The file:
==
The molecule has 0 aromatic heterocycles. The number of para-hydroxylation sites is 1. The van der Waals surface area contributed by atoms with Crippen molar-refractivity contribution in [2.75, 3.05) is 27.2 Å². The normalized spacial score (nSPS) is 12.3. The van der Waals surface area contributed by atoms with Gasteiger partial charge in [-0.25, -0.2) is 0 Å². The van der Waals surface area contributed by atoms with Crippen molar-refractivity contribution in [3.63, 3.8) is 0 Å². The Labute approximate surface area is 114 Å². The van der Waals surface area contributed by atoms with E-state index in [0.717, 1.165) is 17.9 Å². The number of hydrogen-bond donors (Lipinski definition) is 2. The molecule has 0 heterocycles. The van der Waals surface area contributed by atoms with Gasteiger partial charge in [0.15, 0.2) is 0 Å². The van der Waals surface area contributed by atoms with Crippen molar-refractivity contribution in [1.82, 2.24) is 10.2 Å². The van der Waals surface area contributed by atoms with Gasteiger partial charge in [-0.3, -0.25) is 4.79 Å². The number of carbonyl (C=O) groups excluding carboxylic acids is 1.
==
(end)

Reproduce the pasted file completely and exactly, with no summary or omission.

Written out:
The molecule has 0 aromatic heterocycles. The number of para-hydroxylation sites is 1. The van der Waals surface area contributed by atoms with Crippen molar-refractivity contribution in [2.75, 3.05) is 27.2 Å². The normalized spacial score (nSPS) is 12.3. The van der Waals surface area contributed by atoms with Gasteiger partial charge in [-0.25, -0.2) is 0 Å². The van der Waals surface area contributed by atoms with Crippen molar-refractivity contribution in [3.63, 3.8) is 0 Å². The Labute approximate surface area is 114 Å². The van der Waals surface area contributed by atoms with E-state index in [0.717, 1.165) is 17.9 Å². The number of hydrogen-bond donors (Lipinski definition) is 2. The molecule has 0 heterocycles. The van der Waals surface area contributed by atoms with Gasteiger partial charge in [0.15, 0.2) is 0 Å². The van der Waals surface area contributed by atoms with Crippen molar-refractivity contribution in [1.82, 2.24) is 10.2 Å². The van der Waals surface area contributed by atoms with Gasteiger partial charge in [-0.3, -0.25) is 4.79 Å². The number of carbonyl (C=O) groups excluding carboxylic acids is 1.